!Ebook ♨ The Cross Of Christ: Study Guide Edition ♬ PDF or E-pub free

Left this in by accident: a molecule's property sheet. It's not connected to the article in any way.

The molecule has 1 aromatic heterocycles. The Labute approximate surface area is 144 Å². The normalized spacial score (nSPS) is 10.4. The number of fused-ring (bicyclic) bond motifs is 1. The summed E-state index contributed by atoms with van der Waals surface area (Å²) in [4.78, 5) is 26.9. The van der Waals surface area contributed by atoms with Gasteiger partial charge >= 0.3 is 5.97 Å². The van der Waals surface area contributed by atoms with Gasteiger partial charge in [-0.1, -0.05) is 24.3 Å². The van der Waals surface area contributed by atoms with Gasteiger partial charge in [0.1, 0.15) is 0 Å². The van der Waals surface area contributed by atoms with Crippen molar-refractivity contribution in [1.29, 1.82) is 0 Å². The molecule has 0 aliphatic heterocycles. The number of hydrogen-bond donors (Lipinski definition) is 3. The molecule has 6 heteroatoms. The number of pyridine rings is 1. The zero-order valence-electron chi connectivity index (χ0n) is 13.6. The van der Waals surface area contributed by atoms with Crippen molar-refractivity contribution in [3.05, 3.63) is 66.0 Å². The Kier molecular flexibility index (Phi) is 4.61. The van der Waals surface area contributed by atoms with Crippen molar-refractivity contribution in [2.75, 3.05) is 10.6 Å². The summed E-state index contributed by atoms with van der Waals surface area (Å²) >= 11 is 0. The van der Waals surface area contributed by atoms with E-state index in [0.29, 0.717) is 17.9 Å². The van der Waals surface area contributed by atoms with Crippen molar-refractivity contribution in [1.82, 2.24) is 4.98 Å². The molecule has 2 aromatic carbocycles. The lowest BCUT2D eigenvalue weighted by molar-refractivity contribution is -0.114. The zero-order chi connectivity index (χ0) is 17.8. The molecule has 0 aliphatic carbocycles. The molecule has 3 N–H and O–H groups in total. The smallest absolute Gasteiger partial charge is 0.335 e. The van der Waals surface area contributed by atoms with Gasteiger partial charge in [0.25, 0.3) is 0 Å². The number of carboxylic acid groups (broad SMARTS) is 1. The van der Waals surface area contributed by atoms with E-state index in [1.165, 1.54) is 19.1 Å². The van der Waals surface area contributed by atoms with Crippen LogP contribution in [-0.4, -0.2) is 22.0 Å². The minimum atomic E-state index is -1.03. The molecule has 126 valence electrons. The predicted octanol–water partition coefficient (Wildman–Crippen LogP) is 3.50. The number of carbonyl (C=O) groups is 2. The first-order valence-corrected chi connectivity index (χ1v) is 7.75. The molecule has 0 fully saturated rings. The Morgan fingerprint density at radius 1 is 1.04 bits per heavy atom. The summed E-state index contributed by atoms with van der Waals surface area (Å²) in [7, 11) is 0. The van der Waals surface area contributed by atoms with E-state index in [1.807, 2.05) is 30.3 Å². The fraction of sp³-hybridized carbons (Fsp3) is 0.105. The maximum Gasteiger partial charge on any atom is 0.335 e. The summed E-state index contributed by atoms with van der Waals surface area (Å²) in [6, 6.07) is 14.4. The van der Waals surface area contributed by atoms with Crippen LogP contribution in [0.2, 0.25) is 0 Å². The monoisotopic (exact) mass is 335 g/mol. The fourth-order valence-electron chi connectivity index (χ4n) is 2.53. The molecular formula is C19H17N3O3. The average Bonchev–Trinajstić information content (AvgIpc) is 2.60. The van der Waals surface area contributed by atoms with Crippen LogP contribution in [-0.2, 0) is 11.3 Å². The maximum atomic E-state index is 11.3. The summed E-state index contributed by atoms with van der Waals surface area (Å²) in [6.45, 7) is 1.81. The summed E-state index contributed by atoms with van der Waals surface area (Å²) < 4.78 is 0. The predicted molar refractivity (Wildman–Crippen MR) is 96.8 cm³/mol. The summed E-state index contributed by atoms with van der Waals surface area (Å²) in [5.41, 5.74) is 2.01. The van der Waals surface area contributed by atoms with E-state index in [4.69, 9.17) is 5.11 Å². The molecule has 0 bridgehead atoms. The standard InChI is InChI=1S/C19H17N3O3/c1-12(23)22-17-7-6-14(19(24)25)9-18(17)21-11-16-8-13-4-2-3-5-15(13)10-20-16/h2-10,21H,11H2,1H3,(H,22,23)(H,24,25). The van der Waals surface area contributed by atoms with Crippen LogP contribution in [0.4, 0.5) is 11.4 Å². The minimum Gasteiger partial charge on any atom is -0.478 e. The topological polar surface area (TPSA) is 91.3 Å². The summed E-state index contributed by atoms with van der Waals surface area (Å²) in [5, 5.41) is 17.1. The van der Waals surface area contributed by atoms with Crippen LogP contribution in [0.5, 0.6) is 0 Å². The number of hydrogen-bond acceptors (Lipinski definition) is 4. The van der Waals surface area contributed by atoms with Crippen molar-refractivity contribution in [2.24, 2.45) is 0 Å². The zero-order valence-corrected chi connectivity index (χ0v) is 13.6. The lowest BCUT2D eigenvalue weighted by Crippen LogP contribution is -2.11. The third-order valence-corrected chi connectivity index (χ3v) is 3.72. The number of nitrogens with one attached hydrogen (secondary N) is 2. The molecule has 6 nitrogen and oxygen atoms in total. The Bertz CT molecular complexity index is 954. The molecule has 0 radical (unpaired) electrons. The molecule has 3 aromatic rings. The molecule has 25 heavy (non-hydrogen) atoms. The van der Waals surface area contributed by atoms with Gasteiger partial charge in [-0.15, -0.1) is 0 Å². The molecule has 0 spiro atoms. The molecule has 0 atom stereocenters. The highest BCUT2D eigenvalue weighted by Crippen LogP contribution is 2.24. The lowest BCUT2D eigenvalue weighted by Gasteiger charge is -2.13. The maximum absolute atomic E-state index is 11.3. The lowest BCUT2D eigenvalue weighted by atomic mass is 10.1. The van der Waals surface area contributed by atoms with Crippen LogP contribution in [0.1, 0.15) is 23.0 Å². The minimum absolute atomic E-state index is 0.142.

!Ebook ☯ The Cross Of Christ: Study Guide Edition ☨ I could never myself believe in God, if it were not for the cross In the real world of pain, how could one worship a God who was immune to it With compelling honesty John Stott confronts this generation with the centrality of the cross in God s redemption of the world a world now haunted by the memories of Auschwitz, the pain of oppression and the specter of nuclear war Can we see triumph in tragedy, victory in shame Why should an object of Roman distaste and Jewish disgust be the emblem of our worship and the axiom of our faith And what does it mean for us today Now from one of the foremost preachers and Christian leaders of our day comes theology at its readable best, a contemporary restatement of the meaning of the cross At the cross Stott finds the majesty and love of God disclosed, the sin and bondage of the world exposed More than a study of the atonement, this book brings Scripture into living dialogue with Christian theology and the twentieth century What emerges is a pattern for Christian life and worship, hope and mission Destined to be a classic study of the center of our faith, Stott s work is the product of a uniquely gifted pastor, scholar and Christian statesman His penetrating insight, charitable scholarship and pastoral warmth are guaranteed to feed both heart and mind Product Description from Quotes that stood out to me as I read Ch 2 WHY DID CHRIST DIE Nobody is ever envious of others who is not first proud of himself pg 57 So the Jewish leaders felt threatened by Jesus He undermined their prestige, their hold over the people, their own self confidence and self respect, while leaving his intact pg 58 We resent Jesus intrustion into our privacy, his demand for our homage, his expectation of our obedience Why can t he mind his own business we ask petulantly, and le Quotes that stood out to me as I read Ch 2 WHY DID CHRIST DIE Nobody is ever envious of others who is not first proud of himself pg 57 So the Jewish leaders felt threatened by Jesus He undermined their prestige, their hold over the people, their own self confidence and self respect, while leaving his intact pg 58 We resent Jesus intrustion into our privacy, his demand for our homage, his expectation of our obedience Why can t he mind his own business we ask petulantly, and leave us alone To which he instantly replies that we are his business ant he will never leave us alone So we perceive him as a threatening rival who disturbs our peace, upsets our status quo, undermines our authority and diminshes our self respect We too want to get rid of him pg 58 The fact that Judas betrayel was foretold in the Scriptures does not mean that he was not a free agent, anythan the Old Testament predictions of the death of Jesus mean that he did not die voluntarily pg 59 Thirty coins, the ransom price of a common slave pg 60 Were you there when they crucified my Lord the old negro spiritual asks And we must answer, Yes, we were there Not as spectators only, but as participants, guilty participants, plotting, scheming, betraying, bargaining and handing him over to be crucified We may try to wash our hands of responsibility like Pilate But our attempt will be as futile as his For there is blood on our hands Before we can see the the cross as something done for us leading us to faith and worship , we have to see it as something done by us leading us to repentance pg 63 Octavius Winslow summed it up in a neat statement Who delivered up Jesus to die Not Judas, for money not Pilate, for fear not the Jews, for envy but the Father, for love pg 64 Ch 3 LOOKING BELOW THE SURFACE Christ died for us, for our good that the good he died to procure for us was our salvation that in order to procure it he has to deal with our sins and that in dying for them it was our death that he died pg 68 Authentic love always expresses itself in humble service andthe world would identify them as his disciples only if they loved one another pg 70 The New Covenant Exodus 24 8, Isaiah 42 6, Zechariah 9 11, Hebrews 9 18 20, Jeremiah 31 31 34 pgs 71 72 I used to imagine that because Christ died, the whole world had been autmatically put right When someone explained to me that Christ had died for ME, I responded haughtily, everybody knows that, as if the fact itself or my knowledge oof the fact had brought me salvation But God does not impose his gifts on us willy nilly we have to receive them by faith Of both the divine gift and the human reception of the Lord s Supper remains the perpetual outward sign It is intended to be a participation in the body and blood of Christ 1 Corinthians 10 15 pg 73 Amazing discussion of Jesus facing the cup of God s wrath in the Garden of Gethsemane pgs 78 80 He saved others, but he can t save himself Their words, spoken as an insult, were the literal truth He could not save himself and others simultaneously He chose to sacrifice himself in order to save the world pg 80 At the birth of the Son of God, Douglas Webster has written, there was brightness at midnight at the death of the Son of God there was darkness at noon pg 81 Verses on the Great Exchange pg 81.Ch 4 THE PROBLEM OF FORGIVENESS It is when our perception of God and man, or of holiness and sin, are askew that our understanding of the atonement is bound to be askew also pg 90 How could anyone imagine taht Christianity is about sin rather than about the forgiveness of sin How could anyone look at the cross and see only the shame of what we did to Crhsit, rather than the glory of what he did for us pg 100 A guilty conscience is a great blessing, but only if it drives us to come home pg 100 To be cured against one s will, and cured of staes which we may not regard as disease, is to be put on a level with those who have not yet reached the age of reason or those who never will to be classed with infants, imbeciles, and domestic animals But to be punished, however severely, because we have deserved it, because we ought to have known better, is to be treated as a human person made in God s image pgs 103 104 It is perilous to begin with any a priori, even with a God given sense of moral justice which then shapes our understanding of the cross It is wiser and safer to begin inductively with a God given doctrine of the cross, which then shapes our understanding of moral justice pg 106 When thinking of the great and living God, it is better to look up than down, and outside than inside ourselves pg.108 We learn to appreciate the access to God that Christ has won for us only after we have first seen God s inaccessibility to sinners We cry Hallelujah with authenticity only after we have first cried Woe is me, for I am lost pg 110 In Dale s words, It is partly because sin does not provoke our own wrath that we do not believe that sin provokes the wrath of God pg 110 All inadequate doctrines of the atonement are due to inadequate doctrines of God and humanity, If we bring God down to our level and raise ourselves to his, then of course we see no need for a radical salvation, let alone for a radical atonement to secure it When, on the other hand, we have glimpsed the blinding glory of the holiness of God and have been so convicted of our sin by the Holy Spirit that we tremble before God and acknowledge what we are, namely hell deserving sinners, then and only then doe the necessity of the cross appear so obvious that we are astonished we never saw it before pg 111 The essential background to the crossis a balanced understanding of teh gravity of sin and the majesty of God If we diminish either, we diminish the cross pg 111 Ch 5 SATISFACTION FOR SIN Hardy caricatured the Christian understanding of the cross in order toreadily condemn it pg 113 Anselm defines sin as not rendering to God what is his due pg 119 Ch 6 THE SELF SUBSTITIUTION OF GOD Consecration leads to celebration The life of the redeemed is a feast, ritually expressed in the Eucharist, the Christian festival of thanksgiving pg 141 We must not, then, speak of God punishing Jesus or of Jesus persuading God, for to do so is to set them over against each other as if they acted independently of each other or were in conflict with each other We must never make Christ the object of God s punishment or God the object of Christ s persuasion, for both God and Christ were subjects not objects, taking the initiative together to save sinners pg 151 Because the holiness of godis meaningless without judgment, the one thing God could not do in the face of human rebellion was nothing pg 152 We strongly reject, therefore, every explanation of the death of Christ that does not have at its center the principle of satisfaction through substitution, indeed divine self satisfaction through divine self substitution pg 158 The essence of sin is man substituting himself for God, while the essence of salvation is God substituting himself for man Man asserts himself against God and puts himself where only God deserves to be God sacrifices himself for man and puts himself where only man deserves to be Man claims prerogatives that belong to god alone God accepts penalties that belong to man alone pg 159 At the root of every caricature of the cross lies a distorted Christology pg 159 But we cannot escape the embarassment of standing stark naked before God It is of no use for us to try and cover up like Adam and Eve in the garden Our attempts at self justificiation are as ineffectual as their fig leaves We have to acknowledge our nakedness, see the divine substitute wearing our filthy rags instead of us, and allow him to clothe us with his own righteousness cf Rev 3 17 18 pg 162 Ch 7 THE SALVATION OF SINNERS God s anger is poles apart from ours What provokes our anger injured vanity never provokes his what provokes his anger evil seldom provokes ours pg 171 God does not love us because Christ died for us Christ died for us because God loves us pg 172 Just like IKEA classic, colossal and always an interesting visit So expansive are the halls to roam that to make the most of it you need to take a sit down on your trolley, rest up and consider.So expansive is the range of material that it takes a good while to reach the goal, but when you do reach it it s all thesatisfying Don t forget the meatballs.Stott has helped shore up many aspects of the cross I hadn t considered, and provoked many a thought on how the cross does completely effe Just like IKEA classic, colossal and always an interesting visit So expansive are the halls to roam that to make the most of it you need to take a sit down on your trolley, rest up and consider.So expansive is the range of material that it takes a good while to reach the goal, but when you do reach it it s all thesatisfying Don t forget the meatballs.Stott has helped shore up many aspects of the cross I hadn t considered, and provoked many a thought on how the cross does completely effect the Christian s view God, others, life, and the self, the latter of which I found the most absolutely fascinating.Combining much theology with historical, societal, and psychological observations, he s weighty like an anvil, but also as robust A fine forge for further unfurling the firm foundation for faith A remarkable book A blend of accessible yet historical, theological, and devotional material No wonder this is a classic. Stott s seminal work has been reprinted on its twentieth anniversary Within these pages, Stott surveys the cross of Christ with clarity and aplomb scarcely found in such examinations Not only does Stott trace the Biblical teaching on the cross, he also addresses common criticisms and controversial views, revealing the truth behind the work Jesus accomplished through His death Though it reads long in places, careful meditation on Stott s work is not only helpful, but eagerly recommended. What a book to read during Holy Week I am blown away by how beautiful, shocking, logically consistent, and practically applicable the Christian Gospel is at its most simple and most deep levels This book is an incredible and enjoyable deep dive into the Cross of Christ and it s significance historically, ethically, and spiritually Stott uses a great deal of structure to address the hard questions head on For some Jesus died for your sins is a sufficient story to elicit faith, but for other What a book to read during Holy Week I am blown away by how beautiful, shocking, logically consistent, and practically applicable the Christian Gospel is at its most simple and most deep levels This book is an incredible and enjoyable deep dive into the Cross of Christ and it s significance historically, ethically, and spiritually Stott uses a great deal of structure to address the hard questions head on For some Jesus died for your sins is a sufficient story to elicit faith, but for others, like myself, such a statement just forces you to ask what the heck does that even mean If this is you, Stott writes for you He addresses 3 pivotal questions regarding the cross as our means of atonement is it Christian ie compatible with the teaching of Jesus and his apostles , is it moral ie compatible or incompatible with justice and goodness , and is it incredible ie does it actually functionally address such issues as the transfer of guilt Broadly, he spends the beginning of the book asking why did Christ die as in, why did he have to Through the lenses of theology and Jewish history, why was it actually necessary that Jesus die, and who was it necessary that Jesus actually be in order for that death to matter Why couldn t God just simply forgive us, without there being a payment, much like he calls us to forgive those who sin against us These are hard questions When Stott poses them, he does so with force He would almost make me nervous that the Bible contains no answer, but then he always proves how thoroughly Gods Word holds up Next, Stott addresses the consequences of the cross salvation of sinners, the revelation of God, and the conquest on evil He discusses propitiation, redemption, reconciliation, and justification as the four images of what God accomplished at the cross Finally, he closes with life under the cross In this section he discusses the implications of living under the cross He calls us to be a community of continuous celebration, service to others, and love for enemies He discusses how we are to overcome evil with good and brings this down to the ground of the modern day by attacking racism and sexism and charging us to care for the global and local poor And finally he addresses the problem of suffering This is not a book of apologetics it is written with the assumption that you believe the Gospel of Christ This book is verrrry dense and pretty long This book is also not without its biases On every page, Stott takes firm theological stands, many of which are contentious, and some of which are bound to be incorrect or incomplete However, as far as I ve read, this book was the most complete and encouraging account of what God accomplished at the cross that I know of To any Christian who wants to go deeper in this respect, I would highly recommend This has widely been considered one of the best books to read if you are a Christian John Stott has affectionately been called the closest thing to a pope that Protestants have and I can see why His width and breadth of knowledge, scriptural, historical, artistic, evangelistic, and pastoral all come out in this book The Cross of Christ is going to take you on a wide sweep of all of the beauties and graces of the cross and at the heart of it, justification This book can be hard to read at tim This has widely been considered one of the best books to read if you are a Christian John Stott has affectionately been called the closest thing to a pope that Protestants have and I can see why His width and breadth of knowledge, scriptural, historical, artistic, evangelistic, and pastoral all come out in this book The Cross of Christ is going to take you on a wide sweep of all of the beauties and graces of the cross and at the heart of it, justification This book can be hard to read at times due to its repetitive theme and consistent layout I found myself wandering off from time to time while reading I would use thisa book of reference in the future than one I would read cover to cover again It is worth your time though for no other reason than to learn why Stott is loved by so many This is the best book we have read in this group So commented a faculty member recently in a campus book group that discussed Stott s book And we ve discussed some pretty significant books by the likes of Augustine, Pascal, Calvin, Kierkegaard, Barth, and others I think what marks this book by John Stott, that I first read when published nearly 30 years ago, is a combination of theological clarity and pastoral application that help one deeply root one s understanding of the work of Christ on This is the best book we have read in this group So commented a faculty member recently in a campus book group that discussed Stott s book And we ve discussed some pretty significant books by the likes of Augustine, Pascal, Calvin, Kierkegaard, Barth, and others I think what marks this book by John Stott, that I first read when published nearly 30 years ago, is a combination of theological clarity and pastoral application that help one deeply root one s understanding of the work of Christ on the cross not only in belief but in Christian devotion and practice.The book consists of four sections The first is introductory, Approaching the Cross and explores the centrality of the cross in Christian belief and practice and considers why such an instrument of torture would become so central that it even shapes the architecture of our great cathedrals This leads to a focus on why Christ died, considering not only the historical events but the deeper reasons in the purposes of God and the need of human beings.This brings us to what I think is the central section of the book, which is appropriately enough titled, The Heart of the Cross It is here that Stott carefully lays the groundwork for his defense of the substitution as foundational to our understanding of how Christ atoned for sin But this isn t Jesus simply taking one for the team that leaves itself open to questions of divine child abuse Allow me here to quote Stott at some length Our substitute, then who took our place and died our death on the cross, was neither Christ alone since that would make him a third party thrust in between God and us , nor God alone since that would undermine the historical incarnation , but God in Christ, who was truly and fully both God and man, and who on that account was uniquely qualified to represent both God and man and to mediate between them If we speak only of Christ suffering and dying, we overlook the initiative of the Father If we speak only of God suffering and dying, we overlook the mediation of the Son The New Testament authors never attribute the atonement either to Christ in such a way as to dissociate him from the Father, or to God in such a way as to dispense with Christ, but rather to God and Christ, or to God acting in and through Christ with his whole hearted concurrence p 156 in the 1986 edition The third section then moves on to describe The Achievement of the Cross in the salvation of sinners, the revelation of God, and the conquest of evil Particularly striking was his focus on what we see of the glory, justice, and love of God coming together in the cross Equally wonderful is his explanation of how the victory of the cross frees us from wrath, sin, the law, and death.The last section then considers Living Under the Cross He begins with a discussion of how we are a community of celebration and how our worship and the Lord s table indeed celebrate the work of the cross I was surprised in this chapter with the extended discussion of differing views of the eucharist where he distinguishes Anglican from Catholic practice He then moves to how the cross helps us understand ourselves as both sinners and redeemed and of great worth in a way that releases us for great service This even empowers us to love our enemies and find meaning in suffering.Stott then concludes with a summary of the pervasive influence of the cross in a chapter that summarizes the book using the letter to the Galatians as a means of review.What John Stott gave us here, as in all of his writing is a theologically rich but evangelically orthodox account of the cross He is gracious and pastoral and yet willing to surface theological differences and to clearly set forth arguments from the scriptures for his own positions in a way that demarcates the matters that need to be honestly faced if the Church is to be one not merely in sentiment but truth Above all, he shows us how the work of the cross is indeed central to the message and life of the Church when we may be tempted to get caught up in moralism, activism, or speculative theology This may be a word we need as much in our day as when Stott wrote in 1986 Since John R W Stott s death in July 2011, interest in The Cross of Christ has been revived, particularly through the 20th anniversary edition 2006 Although it s only been around 25 years since first published, The Cross of Christ has already been recognized as a Christian classic It was on my list of Christian classic to reads, along with older authors as Athanasius, Augustine, and Luther.Like a skilled jeweler carefully examining and detailing the many facets of a gem, John Stott goes th Since John R W Stott s death in July 2011, interest in The Cross of Christ has been revived, particularly through the 20th anniversary edition 2006 Although it s only been around 25 years since first published, The Cross of Christ has already been recognized as a Christian classic It was on my list of Christian classic to reads, along with older authors as Athanasius, Augustine, and Luther.Like a skilled jeweler carefully examining and detailing the many facets of a gem, John Stott goes the cross and carefully inspects, details, and elaborates the many facets of the cross of Christ Only in this case, he is not merely examining some diamond in the rough, but the crown jewel of Christianity.While books with titles of Cross Centered or Christ centered practically compete for space on the new release theology shelves of Christian bookstores these days, The Cross of Christ is undoubtedly the most comprehensive book on the centrality of the cross Academic and practical in it s coverage, this work is both scholarly and heavily devotional Stott interacts with and draws from a wealth of philosophers and theologians past and present, and also delicately draws from Scriptural texts with his skills as a practiced exegete.The book is divided into four sections, comprising thirteen main chapters I Approaching the Cross1 The Centrality of the Cross2 Why Did Christ Die 3 Looking below the SurfaceII The Heart of the Cross4 The Problem of Forgiveness5 Satisfaction for Sin6 Self Substitution of GodIII The Achievement of the Cross7 The Salvation of Sinners8 The Revelation of God9 The Conquest of EvilIV Living Under the Cross10 The Community of Celebration11 Self Understanding and Self Giving12 Loving Our Enemies13 Suffering and GloryConclusion The Pervasive In uence of the CrossThere were some statements and conclusions on which I found myself conflicted or coming to an alternate conclusion, but even given the length of the book, such occasions were very few and did not detract from the overall theme and importance of the book.The book is somewhat lengthy and not necessarily light reading, but it is one that I would recommend, and perhaps consider as a must read for Christians.Here are some quotes from the book random there are countless that are worthy of being framed and wall mounted Life in a Christian home, which should in any case be characterized by natural human love, should be further enriched by supernatural human love, that is, the love of the cross It should mark all Christian family relationships, between husband and wife, parents and children, brothers and sisters For we are to submit to one another out of reverence for Christ Eph 5 21 , the Christ whose humble and submissive love led him even to the cross Yet it is especially husbands who are singled out 281 Reading the above section, I was greatly reminded how grateful I am for a husband, in particular, who has loved me in this way The spirit of James and John lingers on, especially in us who have been cushioned by affluence It is true that inflation and unemployment have brought to many a new experience of insecurity Yet we still regard security as our birthright and safety first as a prudent motto Where is the spirit of adventure, the sense of uncalculating solidarity with the underprivileged Where are the Christians who are prepared to put service before security, compassion before comfort, hardship before ease Thousands of pioneer Christian tasks are waiting to be done, which challenge our complacency and call for risk Insistence on security is incompatible with the way of the cross What daring adventures the incarnation and the atonement were What a breach of convention and decorum that Almighty God should renounce his privileges in order to take human flesh and bear human sin Jesus had no security except in his Father So to follow Jesus is always to accept at least a measure of uncertainty, danger and rejection for his sake 288 The cross lies at the very heart of mission For the cross cultural missionary it may mean costly individual and family sacrifices, the renunciation of economic security and professional promotion, solidarity with the poor and needy, repenting of the pride and prejudice of supposed cultural superiority, and the modesty and sometimes frustration of serving under national leadership Each of these can be a kind of death, but it is a death which brings life to others 283 Brilliant Absolutely brilliant.